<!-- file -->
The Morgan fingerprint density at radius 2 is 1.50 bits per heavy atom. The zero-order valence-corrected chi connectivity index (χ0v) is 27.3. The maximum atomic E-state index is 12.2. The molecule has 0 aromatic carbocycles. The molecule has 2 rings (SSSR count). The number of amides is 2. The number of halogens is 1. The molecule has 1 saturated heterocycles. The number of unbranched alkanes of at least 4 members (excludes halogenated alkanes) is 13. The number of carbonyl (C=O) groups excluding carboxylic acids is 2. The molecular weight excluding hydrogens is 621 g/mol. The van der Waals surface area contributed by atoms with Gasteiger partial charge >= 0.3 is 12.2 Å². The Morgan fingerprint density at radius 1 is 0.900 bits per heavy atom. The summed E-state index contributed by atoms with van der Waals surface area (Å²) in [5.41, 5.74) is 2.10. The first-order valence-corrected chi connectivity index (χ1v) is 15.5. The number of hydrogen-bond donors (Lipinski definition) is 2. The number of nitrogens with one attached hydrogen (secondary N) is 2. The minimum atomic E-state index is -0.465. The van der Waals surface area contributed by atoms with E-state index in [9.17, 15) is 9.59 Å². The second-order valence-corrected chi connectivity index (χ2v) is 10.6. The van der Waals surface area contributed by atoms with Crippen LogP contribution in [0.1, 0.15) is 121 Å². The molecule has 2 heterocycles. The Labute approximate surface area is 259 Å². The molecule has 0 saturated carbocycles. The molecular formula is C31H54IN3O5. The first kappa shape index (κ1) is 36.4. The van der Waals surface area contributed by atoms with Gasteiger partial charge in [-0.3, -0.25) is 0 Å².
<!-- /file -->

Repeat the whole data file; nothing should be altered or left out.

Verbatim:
The Morgan fingerprint density at radius 2 is 1.50 bits per heavy atom. The zero-order valence-corrected chi connectivity index (χ0v) is 27.3. The maximum atomic E-state index is 12.2. The molecule has 0 aromatic carbocycles. The molecule has 2 rings (SSSR count). The number of amides is 2. The number of halogens is 1. The molecule has 1 saturated heterocycles. The number of unbranched alkanes of at least 4 members (excludes halogenated alkanes) is 13. The number of carbonyl (C=O) groups excluding carboxylic acids is 2. The molecular weight excluding hydrogens is 621 g/mol. The van der Waals surface area contributed by atoms with Gasteiger partial charge >= 0.3 is 12.2 Å². The Morgan fingerprint density at radius 1 is 0.900 bits per heavy atom. The summed E-state index contributed by atoms with van der Waals surface area (Å²) in [5.41, 5.74) is 2.10. The first-order valence-corrected chi connectivity index (χ1v) is 15.5. The number of hydrogen-bond donors (Lipinski definition) is 2. The number of nitrogens with one attached hydrogen (secondary N) is 2. The minimum atomic E-state index is -0.465. The van der Waals surface area contributed by atoms with E-state index in [9.17, 15) is 9.59 Å². The second-order valence-corrected chi connectivity index (χ2v) is 10.6. The van der Waals surface area contributed by atoms with Crippen LogP contribution in [0.1, 0.15) is 121 Å². The molecule has 2 heterocycles. The Labute approximate surface area is 259 Å². The molecule has 0 saturated carbocycles. The molecular formula is C31H54IN3O5. The first kappa shape index (κ1) is 36.4. The van der Waals surface area contributed by atoms with Gasteiger partial charge in [-0.3, -0.25) is 0 Å².